A sign affixed to a chain link fence surrounding a grass covered vacant lot at the intersection of 33rd and St. Paul streets declared it a "public park," and for one sunny fall afternoon it was used like one.
A small group of Baltimore residents used the lot on Sunday to get a suntan, play football and draw attention to the lot, which has sat vacant since plans to develop a high-rise mixed use development on the site collapsed.
Nolen Strals, 33, who came up with the idea for the picnic with several friends, stopped short of calling the gathering a protest.
“We’re just having a picnic,” Strals said.
The lot has been vacant since the development proposed by Struever Bros. Eccles and Rouse, which would have featured apartments, retail space and a parking garage, fell through.
After Struever Bros., Eccles and Rouse abandoned the project, Johns Hopkins University bought the land but has not announced plans for the lot.
Strals, of Mount Vernon, said he’s had several conversations with friends during the last few years about the lot. He said all of those friends have had the idea of holding a picnic on the lot.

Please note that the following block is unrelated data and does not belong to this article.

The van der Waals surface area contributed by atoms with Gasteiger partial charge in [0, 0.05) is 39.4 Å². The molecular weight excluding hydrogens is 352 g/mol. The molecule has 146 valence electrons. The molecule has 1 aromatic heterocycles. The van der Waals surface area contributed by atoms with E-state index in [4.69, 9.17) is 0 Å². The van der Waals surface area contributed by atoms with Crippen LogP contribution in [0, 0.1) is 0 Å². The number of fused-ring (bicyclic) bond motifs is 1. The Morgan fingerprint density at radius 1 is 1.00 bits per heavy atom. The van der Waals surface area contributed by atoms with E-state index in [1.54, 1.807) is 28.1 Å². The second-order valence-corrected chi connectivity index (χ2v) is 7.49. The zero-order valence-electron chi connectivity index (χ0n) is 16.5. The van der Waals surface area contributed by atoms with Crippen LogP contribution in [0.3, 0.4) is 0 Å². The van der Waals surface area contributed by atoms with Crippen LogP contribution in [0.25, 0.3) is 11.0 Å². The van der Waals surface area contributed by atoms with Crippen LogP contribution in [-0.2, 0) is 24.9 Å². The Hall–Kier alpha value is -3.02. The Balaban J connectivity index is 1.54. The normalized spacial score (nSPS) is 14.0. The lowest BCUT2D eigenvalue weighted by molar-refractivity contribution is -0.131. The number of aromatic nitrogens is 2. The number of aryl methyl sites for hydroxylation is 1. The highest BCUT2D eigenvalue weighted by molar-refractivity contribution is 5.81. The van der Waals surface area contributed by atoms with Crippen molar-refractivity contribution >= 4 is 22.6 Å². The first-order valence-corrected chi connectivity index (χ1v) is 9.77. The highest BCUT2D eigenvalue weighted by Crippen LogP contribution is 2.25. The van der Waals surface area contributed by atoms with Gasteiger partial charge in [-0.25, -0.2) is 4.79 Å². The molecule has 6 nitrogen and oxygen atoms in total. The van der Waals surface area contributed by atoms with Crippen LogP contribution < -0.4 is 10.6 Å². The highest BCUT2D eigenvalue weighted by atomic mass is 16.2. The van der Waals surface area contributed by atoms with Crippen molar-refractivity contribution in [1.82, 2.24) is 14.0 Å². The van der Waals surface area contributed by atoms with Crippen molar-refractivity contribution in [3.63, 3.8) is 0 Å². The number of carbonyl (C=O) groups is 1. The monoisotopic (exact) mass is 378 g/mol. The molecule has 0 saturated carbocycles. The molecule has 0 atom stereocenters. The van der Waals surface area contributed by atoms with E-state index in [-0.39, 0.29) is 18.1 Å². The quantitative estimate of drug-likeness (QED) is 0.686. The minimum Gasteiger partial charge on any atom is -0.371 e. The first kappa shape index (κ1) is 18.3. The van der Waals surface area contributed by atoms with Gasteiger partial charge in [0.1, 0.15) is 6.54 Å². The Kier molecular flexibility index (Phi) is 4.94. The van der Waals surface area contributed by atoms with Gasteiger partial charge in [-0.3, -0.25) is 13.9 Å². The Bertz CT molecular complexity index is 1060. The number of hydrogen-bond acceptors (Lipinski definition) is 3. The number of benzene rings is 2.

Strals, front man for the band Dougle Dagger who’ve recorded songs such as Luxury Condos for the Poor, pointed out the lot used to be the site of businesses and houses that were torn down in anticipation of the development.
“Now its just a hole,” Strals said.
Bonnie Veronda, 28, said she came out to join some friends and enjoy the space on a gorgeous fall day. She and several friends sat on blankets and talked about past plans for the lot.
“I think we’ve all walked by this space,” said Veronda, a Charles Village resident.
Frank Hamilton came to the picnic with his wife Kim. He expressed concern that the property has been vacant for so long as the couple's 1-year-old daughter Olivia enjoyed the open space.
“It’s her first quasi-political action,” Hamilton joked.